When and which Covid-19 vaccines are likely to be available in major Asian countries
While regulatory processes are underway, few Asian countries expect to receive significant amounts of the vaccines initially. Here are estimated distribution time lines, supply deals announced and clinical trials being held in the region.
The head of the Serum Institute of India, which makes the AstraZeneca vaccine, said on November 23 the positive late-state trial result of the candidate will allow it to seek emergency use approval by year-end, before securing approval for full introduction by February or March.
India also expects a government-backed vaccine to be launched as early as February. It is also conducting a late-stage trial of Sputnik V.
Bangladesh signed a deal with India’s Serum Institute to buy 30 million doses of the AstraZeneca vaccine.
It also expects to receive 68 million doses from global vaccine alliance GAVI at a subsidised rate, a senior health ministry official said.
The archipelago announced a deal on November 27 for 2.6 million doses of the AstraZeneca vaccine and is discussing a possible 1 million more, covering about 1 per cent of a population of 108 million people.
It is also seeking 20 million to 50 million doses from Sinovac and is in talks with others, including Pfizer.
Vaccine makers can seek approval from Philippine regulators even if no clinical trial is conducted in the country.
Southeast Asia’s most populous country has secured 125.5 million doses from Sinovac, 30 million from Novavax, is in talks with AstraZeneca and Pfizer to buy 50 million doses each, and expects to get 16 million from Covax.
Indonesia is testing Sinovac’s vaccine and preparing mass vaccination for medical staff and other frontline workers to start as soon as late January.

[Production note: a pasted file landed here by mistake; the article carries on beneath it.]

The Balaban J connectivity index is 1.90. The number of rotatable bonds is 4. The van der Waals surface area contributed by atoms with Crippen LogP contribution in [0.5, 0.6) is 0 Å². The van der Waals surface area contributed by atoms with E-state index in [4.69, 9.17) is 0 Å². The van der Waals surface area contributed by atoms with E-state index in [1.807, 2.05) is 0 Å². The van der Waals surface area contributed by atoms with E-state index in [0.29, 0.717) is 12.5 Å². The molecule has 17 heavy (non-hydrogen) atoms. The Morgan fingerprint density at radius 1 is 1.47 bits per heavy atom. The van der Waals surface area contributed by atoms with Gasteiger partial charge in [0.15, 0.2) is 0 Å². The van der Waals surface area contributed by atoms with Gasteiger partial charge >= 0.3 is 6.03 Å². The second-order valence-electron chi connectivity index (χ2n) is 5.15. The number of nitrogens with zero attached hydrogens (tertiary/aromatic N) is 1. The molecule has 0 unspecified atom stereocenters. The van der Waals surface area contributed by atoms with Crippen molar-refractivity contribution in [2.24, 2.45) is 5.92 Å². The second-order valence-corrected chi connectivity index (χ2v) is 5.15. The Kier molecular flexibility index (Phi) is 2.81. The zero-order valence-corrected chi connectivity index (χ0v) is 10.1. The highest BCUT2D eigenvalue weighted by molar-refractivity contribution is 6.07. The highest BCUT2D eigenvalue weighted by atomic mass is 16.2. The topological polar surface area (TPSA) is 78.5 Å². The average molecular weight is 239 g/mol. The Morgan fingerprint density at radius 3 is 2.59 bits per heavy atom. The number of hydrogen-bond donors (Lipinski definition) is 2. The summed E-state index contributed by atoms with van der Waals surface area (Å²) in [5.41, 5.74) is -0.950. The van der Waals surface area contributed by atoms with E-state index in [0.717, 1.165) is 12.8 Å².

The country has secured around 140 million doses: 53.8 million from AstraZeneca, 51 million from Novavax Inc, 10 million from Pfizer, and 25.5 million from distribution programme Covax.
It expects delivery of 3.8 million doses of AstraZeneca’s vaccine in January and February next year and plans to begin inoculations in March.
China has not announced supply deals with Western drugmakers, which instead have partnered with private companies in the country.
AstraZeneca’s vaccine may be approved in China by mid-2021 and its Chinese partner Shenzhen Kangtai Biological Products Co Ltd plans annual production capacity of at least 100 million doses by the end of this year.
For the Pfizer/BioNTech vaccine, a unit of Shanghai Fosun Pharmaceutical Group Co Ltd plans a Phase II trial.
Tibet Rhodiola Pharmaceutical Holding Co is bringing in Russian vaccine candidate Sputnik V and plans early and mid-stage trials in China.
China has also approved three vaccine candidates developed by Sinovac Biotech Ltd and state-owned China National Pharmaceutical Group (Sinopharm) for emergency use, and Sinopharm hopes its two candidates will get conditional approval for general use this year.
Japan has deals to buy 120 million doses from Pfizer/BioNTech in the first half of next year and 120 million from AstraZeneca — the first 30 million of which will be shipped by March 2021 — and 250 million from Novavax.
It is also in talks with Johnson & Johnson and has a deal with Shionogi & Co Ltd.
Experts said vaccine makers would need to conduct at least Phase I and II trials in Japan before seeking approval for use.
The country has deals to buy 20 million doses each from AstraZeneca, Pfizer and Moderna and another 4 million doses from Johnson & Johnson’s Janssen, enough to cover up to 34 million people.
It will procure additional doses for 10 million people through Covax.
Inoculation is likely to start in the second quarter of next year to allow time to observe possible side effects.
Taiwan aims to secure around 15 million doses initially, both via the Covax scheme and by direct purchases from manufacturers, and may buy an additional 15 million doses.
The government has said it hopes to begin vaccinations in the first quarter next year.
The Southeast Asian nation has agreed to buy 12.8 million doses of the Pfizer vaccine, becoming the first country in the region to announce a deal with the US drugmaker after some expressed reservations over the need for the ultra-cold storage that the vaccine requires.
Pfizer will deliver the first batch of 1 million doses in the first quarter of next year.
A government official said Covax vaccines would cover only 20 per cent of the population and the country is likely to have a chance to secure separate deals soon, as demand is very high.